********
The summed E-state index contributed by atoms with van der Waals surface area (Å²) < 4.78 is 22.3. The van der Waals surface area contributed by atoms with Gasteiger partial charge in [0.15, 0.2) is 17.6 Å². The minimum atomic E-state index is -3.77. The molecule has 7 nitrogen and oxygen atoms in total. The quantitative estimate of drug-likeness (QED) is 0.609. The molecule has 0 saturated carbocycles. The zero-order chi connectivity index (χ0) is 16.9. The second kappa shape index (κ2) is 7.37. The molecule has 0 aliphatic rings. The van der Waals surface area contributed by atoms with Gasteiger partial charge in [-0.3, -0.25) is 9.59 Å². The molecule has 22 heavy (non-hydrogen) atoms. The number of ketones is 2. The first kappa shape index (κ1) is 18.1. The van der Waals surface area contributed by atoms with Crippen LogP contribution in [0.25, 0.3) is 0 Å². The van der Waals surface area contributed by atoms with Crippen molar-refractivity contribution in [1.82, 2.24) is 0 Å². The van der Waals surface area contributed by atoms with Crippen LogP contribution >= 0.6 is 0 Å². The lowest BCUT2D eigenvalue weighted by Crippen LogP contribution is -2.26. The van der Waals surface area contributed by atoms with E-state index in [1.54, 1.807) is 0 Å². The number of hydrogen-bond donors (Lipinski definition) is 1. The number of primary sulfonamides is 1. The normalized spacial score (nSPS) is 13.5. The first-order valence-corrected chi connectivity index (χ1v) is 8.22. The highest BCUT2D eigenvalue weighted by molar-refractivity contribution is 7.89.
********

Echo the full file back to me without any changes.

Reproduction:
The summed E-state index contributed by atoms with van der Waals surface area (Å²) < 4.78 is 22.3. The van der Waals surface area contributed by atoms with Gasteiger partial charge in [0.15, 0.2) is 17.6 Å². The minimum atomic E-state index is -3.77. The molecule has 7 nitrogen and oxygen atoms in total. The quantitative estimate of drug-likeness (QED) is 0.609. The molecule has 0 saturated carbocycles. The zero-order chi connectivity index (χ0) is 16.9. The second kappa shape index (κ2) is 7.37. The molecule has 0 aliphatic rings. The van der Waals surface area contributed by atoms with Gasteiger partial charge in [-0.3, -0.25) is 9.59 Å². The molecule has 22 heavy (non-hydrogen) atoms. The number of ketones is 2. The first kappa shape index (κ1) is 18.1. The van der Waals surface area contributed by atoms with Crippen LogP contribution in [0.25, 0.3) is 0 Å². The van der Waals surface area contributed by atoms with Crippen molar-refractivity contribution in [1.82, 2.24) is 0 Å². The van der Waals surface area contributed by atoms with Crippen LogP contribution >= 0.6 is 0 Å². The lowest BCUT2D eigenvalue weighted by Crippen LogP contribution is -2.26. The van der Waals surface area contributed by atoms with E-state index in [1.54, 1.807) is 0 Å². The number of hydrogen-bond donors (Lipinski definition) is 1. The number of primary sulfonamides is 1. The normalized spacial score (nSPS) is 13.5. The first-order valence-corrected chi connectivity index (χ1v) is 8.22. The highest BCUT2D eigenvalue weighted by molar-refractivity contribution is 7.89.